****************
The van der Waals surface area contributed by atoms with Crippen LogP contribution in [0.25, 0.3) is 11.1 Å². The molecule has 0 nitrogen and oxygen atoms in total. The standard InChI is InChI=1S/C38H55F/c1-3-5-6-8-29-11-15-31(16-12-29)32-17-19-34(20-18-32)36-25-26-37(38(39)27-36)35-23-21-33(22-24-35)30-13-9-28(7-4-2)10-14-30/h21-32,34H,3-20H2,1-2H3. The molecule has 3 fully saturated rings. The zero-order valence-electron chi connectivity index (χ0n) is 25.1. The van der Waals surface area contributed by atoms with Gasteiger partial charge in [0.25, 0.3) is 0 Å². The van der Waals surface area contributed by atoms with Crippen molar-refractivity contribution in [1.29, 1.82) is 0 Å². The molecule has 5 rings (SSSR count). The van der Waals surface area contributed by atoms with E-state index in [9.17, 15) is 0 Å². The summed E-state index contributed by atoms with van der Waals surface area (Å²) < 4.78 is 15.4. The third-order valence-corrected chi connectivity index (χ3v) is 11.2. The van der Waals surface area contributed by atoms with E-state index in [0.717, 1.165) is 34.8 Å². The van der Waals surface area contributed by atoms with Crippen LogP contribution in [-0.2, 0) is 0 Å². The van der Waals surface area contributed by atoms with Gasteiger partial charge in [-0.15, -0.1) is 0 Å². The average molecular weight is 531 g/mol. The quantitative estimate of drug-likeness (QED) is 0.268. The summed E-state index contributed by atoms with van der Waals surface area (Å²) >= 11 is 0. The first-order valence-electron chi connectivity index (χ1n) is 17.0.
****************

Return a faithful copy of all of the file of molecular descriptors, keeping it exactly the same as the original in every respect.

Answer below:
The van der Waals surface area contributed by atoms with Crippen LogP contribution in [0.25, 0.3) is 11.1 Å². The molecule has 0 nitrogen and oxygen atoms in total. The standard InChI is InChI=1S/C38H55F/c1-3-5-6-8-29-11-15-31(16-12-29)32-17-19-34(20-18-32)36-25-26-37(38(39)27-36)35-23-21-33(22-24-35)30-13-9-28(7-4-2)10-14-30/h21-32,34H,3-20H2,1-2H3. The molecule has 3 fully saturated rings. The zero-order valence-electron chi connectivity index (χ0n) is 25.1. The van der Waals surface area contributed by atoms with Gasteiger partial charge in [0.25, 0.3) is 0 Å². The van der Waals surface area contributed by atoms with Crippen molar-refractivity contribution in [1.29, 1.82) is 0 Å². The molecule has 5 rings (SSSR count). The van der Waals surface area contributed by atoms with E-state index in [9.17, 15) is 0 Å². The summed E-state index contributed by atoms with van der Waals surface area (Å²) < 4.78 is 15.4. The third-order valence-corrected chi connectivity index (χ3v) is 11.2. The van der Waals surface area contributed by atoms with E-state index in [0.717, 1.165) is 34.8 Å². The van der Waals surface area contributed by atoms with Crippen LogP contribution in [-0.2, 0) is 0 Å². The van der Waals surface area contributed by atoms with Gasteiger partial charge in [-0.15, -0.1) is 0 Å². The average molecular weight is 531 g/mol. The quantitative estimate of drug-likeness (QED) is 0.268. The summed E-state index contributed by atoms with van der Waals surface area (Å²) >= 11 is 0. The first-order valence-electron chi connectivity index (χ1n) is 17.0.